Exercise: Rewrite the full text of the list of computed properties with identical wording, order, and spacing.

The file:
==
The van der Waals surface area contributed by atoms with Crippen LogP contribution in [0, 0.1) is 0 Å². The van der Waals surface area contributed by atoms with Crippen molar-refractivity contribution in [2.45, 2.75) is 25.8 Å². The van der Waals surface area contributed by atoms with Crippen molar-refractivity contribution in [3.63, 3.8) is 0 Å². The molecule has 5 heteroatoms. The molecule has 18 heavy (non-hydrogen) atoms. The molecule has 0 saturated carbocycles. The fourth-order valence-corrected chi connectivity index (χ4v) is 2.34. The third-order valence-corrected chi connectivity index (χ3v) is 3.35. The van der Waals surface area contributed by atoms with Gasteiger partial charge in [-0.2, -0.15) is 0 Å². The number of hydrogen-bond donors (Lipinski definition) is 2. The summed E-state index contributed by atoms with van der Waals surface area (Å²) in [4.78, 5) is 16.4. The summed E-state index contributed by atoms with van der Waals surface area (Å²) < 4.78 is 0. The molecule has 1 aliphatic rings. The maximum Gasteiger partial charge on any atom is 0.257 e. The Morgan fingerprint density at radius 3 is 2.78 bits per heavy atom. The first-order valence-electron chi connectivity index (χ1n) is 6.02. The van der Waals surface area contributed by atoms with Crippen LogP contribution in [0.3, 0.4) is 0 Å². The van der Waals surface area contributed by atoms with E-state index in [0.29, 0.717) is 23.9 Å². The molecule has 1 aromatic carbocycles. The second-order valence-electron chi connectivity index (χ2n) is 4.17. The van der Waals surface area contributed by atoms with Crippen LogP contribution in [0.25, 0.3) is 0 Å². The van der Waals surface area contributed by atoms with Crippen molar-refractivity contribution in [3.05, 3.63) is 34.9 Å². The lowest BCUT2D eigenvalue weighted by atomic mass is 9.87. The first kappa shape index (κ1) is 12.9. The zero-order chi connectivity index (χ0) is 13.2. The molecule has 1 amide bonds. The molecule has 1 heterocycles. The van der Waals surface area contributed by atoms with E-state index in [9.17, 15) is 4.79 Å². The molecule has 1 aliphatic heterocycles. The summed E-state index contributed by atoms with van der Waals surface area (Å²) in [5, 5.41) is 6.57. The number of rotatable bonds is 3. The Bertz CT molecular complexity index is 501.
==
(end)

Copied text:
The van der Waals surface area contributed by atoms with Crippen LogP contribution in [0, 0.1) is 0 Å². The van der Waals surface area contributed by atoms with Crippen molar-refractivity contribution in [2.45, 2.75) is 25.8 Å². The van der Waals surface area contributed by atoms with Crippen molar-refractivity contribution in [3.63, 3.8) is 0 Å². The molecule has 5 heteroatoms. The molecule has 18 heavy (non-hydrogen) atoms. The molecule has 0 saturated carbocycles. The fourth-order valence-corrected chi connectivity index (χ4v) is 2.34. The third-order valence-corrected chi connectivity index (χ3v) is 3.35. The van der Waals surface area contributed by atoms with Gasteiger partial charge in [-0.2, -0.15) is 0 Å². The number of hydrogen-bond donors (Lipinski definition) is 2. The summed E-state index contributed by atoms with van der Waals surface area (Å²) in [4.78, 5) is 16.4. The summed E-state index contributed by atoms with van der Waals surface area (Å²) < 4.78 is 0. The molecule has 1 aliphatic rings. The maximum Gasteiger partial charge on any atom is 0.257 e. The Morgan fingerprint density at radius 3 is 2.78 bits per heavy atom. The first-order valence-electron chi connectivity index (χ1n) is 6.02. The van der Waals surface area contributed by atoms with Crippen LogP contribution in [0.3, 0.4) is 0 Å². The van der Waals surface area contributed by atoms with E-state index in [0.29, 0.717) is 23.9 Å². The molecule has 1 aromatic carbocycles. The second-order valence-electron chi connectivity index (χ2n) is 4.17. The van der Waals surface area contributed by atoms with Crippen LogP contribution in [0.25, 0.3) is 0 Å². The van der Waals surface area contributed by atoms with Crippen molar-refractivity contribution in [3.05, 3.63) is 34.9 Å². The lowest BCUT2D eigenvalue weighted by atomic mass is 9.87. The first kappa shape index (κ1) is 12.9. The zero-order chi connectivity index (χ0) is 13.2. The molecule has 1 amide bonds. The molecule has 1 heterocycles. The van der Waals surface area contributed by atoms with E-state index in [9.17, 15) is 4.79 Å². The molecule has 1 aliphatic heterocycles. The summed E-state index contributed by atoms with van der Waals surface area (Å²) in [5, 5.41) is 6.57. The number of rotatable bonds is 3. The Bertz CT molecular complexity index is 501.